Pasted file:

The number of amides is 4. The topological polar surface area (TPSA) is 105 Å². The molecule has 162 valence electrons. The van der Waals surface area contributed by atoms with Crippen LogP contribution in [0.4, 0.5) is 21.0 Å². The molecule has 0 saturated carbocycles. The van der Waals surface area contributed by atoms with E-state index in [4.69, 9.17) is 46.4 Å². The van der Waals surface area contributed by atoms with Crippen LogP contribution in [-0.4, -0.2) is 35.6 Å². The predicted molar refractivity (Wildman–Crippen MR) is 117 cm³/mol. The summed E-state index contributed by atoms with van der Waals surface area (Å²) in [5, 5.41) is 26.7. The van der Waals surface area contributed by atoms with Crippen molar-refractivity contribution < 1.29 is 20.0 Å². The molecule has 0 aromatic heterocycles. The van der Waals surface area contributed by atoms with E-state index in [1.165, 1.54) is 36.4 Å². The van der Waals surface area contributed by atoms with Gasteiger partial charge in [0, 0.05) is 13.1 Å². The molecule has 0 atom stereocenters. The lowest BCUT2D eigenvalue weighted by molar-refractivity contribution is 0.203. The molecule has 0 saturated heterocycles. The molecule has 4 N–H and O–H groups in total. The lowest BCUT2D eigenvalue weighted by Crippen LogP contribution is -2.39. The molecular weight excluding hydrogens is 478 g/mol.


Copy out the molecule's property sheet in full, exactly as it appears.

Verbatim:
The number of amides is 4. The topological polar surface area (TPSA) is 105 Å². The molecule has 162 valence electrons. The van der Waals surface area contributed by atoms with Crippen LogP contribution in [0.4, 0.5) is 21.0 Å². The molecule has 0 saturated carbocycles. The van der Waals surface area contributed by atoms with E-state index in [4.69, 9.17) is 46.4 Å². The van der Waals surface area contributed by atoms with Crippen LogP contribution in [-0.4, -0.2) is 35.6 Å². The predicted molar refractivity (Wildman–Crippen MR) is 117 cm³/mol. The summed E-state index contributed by atoms with van der Waals surface area (Å²) in [5, 5.41) is 26.7. The van der Waals surface area contributed by atoms with Crippen molar-refractivity contribution < 1.29 is 20.0 Å². The molecule has 0 aromatic heterocycles. The van der Waals surface area contributed by atoms with E-state index in [1.165, 1.54) is 36.4 Å². The van der Waals surface area contributed by atoms with Gasteiger partial charge in [0, 0.05) is 13.1 Å². The molecule has 0 atom stereocenters. The lowest BCUT2D eigenvalue weighted by molar-refractivity contribution is 0.203. The molecule has 0 saturated heterocycles. The molecule has 4 N–H and O–H groups in total. The lowest BCUT2D eigenvalue weighted by Crippen LogP contribution is -2.39. The molecular weight excluding hydrogens is 478 g/mol.